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The pelvic support osteotomy: indications and preoperative planning.

Pafilas D, Nayagam S - Strategies Trauma Limb Reconstr (2008)

Bottom Line: The pelvic support osteotomy is a double level femoral osteotomy with the objective of eliminating a Trendelenburg and short limb gait in young patients with severe hip joint destruction as a consequence of neonatal septic arthritis.We present an analysis of the preoperative assessment that will assist the surgeon to plan out the procedure.(b) Where should the second osteotomy be performed and what is the magnitude of varus and derotation desired at this level?

View Article: PubMed Central - PubMed

Affiliation: Royal Liverpool University and Royal Liverpool Children's Hospitals NHS Trusts, Eaton Road, Liverpool, L12 2AP, UK.

ABSTRACT
The pelvic support osteotomy is a double level femoral osteotomy with the objective of eliminating a Trendelenburg and short limb gait in young patients with severe hip joint destruction as a consequence of neonatal septic arthritis. The osteotomy has seen several changes and a brief historical overview is provided to set the evolution of the modifications of the procedure in context. We present an analysis of the preoperative assessment that will assist the surgeon to plan out the procedure. Specifically, we set out to answer the following questions: (a) Where should the first osteotomy be performed and what is the magnitude of valgus and extension correction desired at this level? (b) Where should the second osteotomy be performed and what is the magnitude of varus and derotation desired at this level?

No MeSH data available.


Related in: MedlinePlus

Schematic representation of relationships between the pelvis, knee and femur in bipedal and single limb stance. a In bipedal stance with the feet at shoulder’s width, the knee joint is at slight valgus to the horizontal plane (3º). Both knees are equidistant to the midline vertical axis (x1 = x2). b In single stance, the knee and ankle joint of the weight-bearing limb are horizontal and parallel to the pelvic line. This is accomplished through a slight adduction at the hip. The femoral shaft subtends an angle of 9º to the midline vertical axis. The ground reaction force moves closer to the standing leg, x1 ≠ x2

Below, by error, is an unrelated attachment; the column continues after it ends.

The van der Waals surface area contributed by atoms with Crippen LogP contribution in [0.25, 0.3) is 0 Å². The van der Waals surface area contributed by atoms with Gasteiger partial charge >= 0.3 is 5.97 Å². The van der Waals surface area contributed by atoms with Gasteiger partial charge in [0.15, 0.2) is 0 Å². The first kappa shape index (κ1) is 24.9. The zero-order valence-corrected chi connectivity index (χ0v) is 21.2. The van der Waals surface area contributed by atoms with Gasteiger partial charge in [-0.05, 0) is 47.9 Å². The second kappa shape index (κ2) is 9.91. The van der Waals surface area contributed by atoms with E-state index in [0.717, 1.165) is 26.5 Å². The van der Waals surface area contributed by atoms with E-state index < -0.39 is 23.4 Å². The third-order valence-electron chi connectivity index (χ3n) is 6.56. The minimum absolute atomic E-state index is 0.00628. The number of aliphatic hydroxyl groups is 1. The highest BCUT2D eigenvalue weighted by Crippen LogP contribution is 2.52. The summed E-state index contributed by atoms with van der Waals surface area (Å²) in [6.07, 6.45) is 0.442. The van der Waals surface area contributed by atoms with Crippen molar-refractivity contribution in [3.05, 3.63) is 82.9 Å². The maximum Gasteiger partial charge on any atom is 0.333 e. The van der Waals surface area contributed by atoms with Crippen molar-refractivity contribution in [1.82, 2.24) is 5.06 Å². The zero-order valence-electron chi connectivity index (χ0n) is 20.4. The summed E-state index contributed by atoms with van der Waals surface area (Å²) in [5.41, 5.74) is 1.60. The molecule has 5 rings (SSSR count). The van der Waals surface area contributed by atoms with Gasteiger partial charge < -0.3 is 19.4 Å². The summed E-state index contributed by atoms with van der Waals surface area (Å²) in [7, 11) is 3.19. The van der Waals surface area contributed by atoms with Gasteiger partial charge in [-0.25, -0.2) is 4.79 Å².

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Fig4: Schematic representation of relationships between the pelvis, knee and femur in bipedal and single limb stance. a In bipedal stance with the feet at shoulder’s width, the knee joint is at slight valgus to the horizontal plane (3º). Both knees are equidistant to the midline vertical axis (x1 = x2). b In single stance, the knee and ankle joint of the weight-bearing limb are horizontal and parallel to the pelvic line. This is accomplished through a slight adduction at the hip. The femoral shaft subtends an angle of 9º to the midline vertical axis. The ground reaction force moves closer to the standing leg, x1 ≠ x2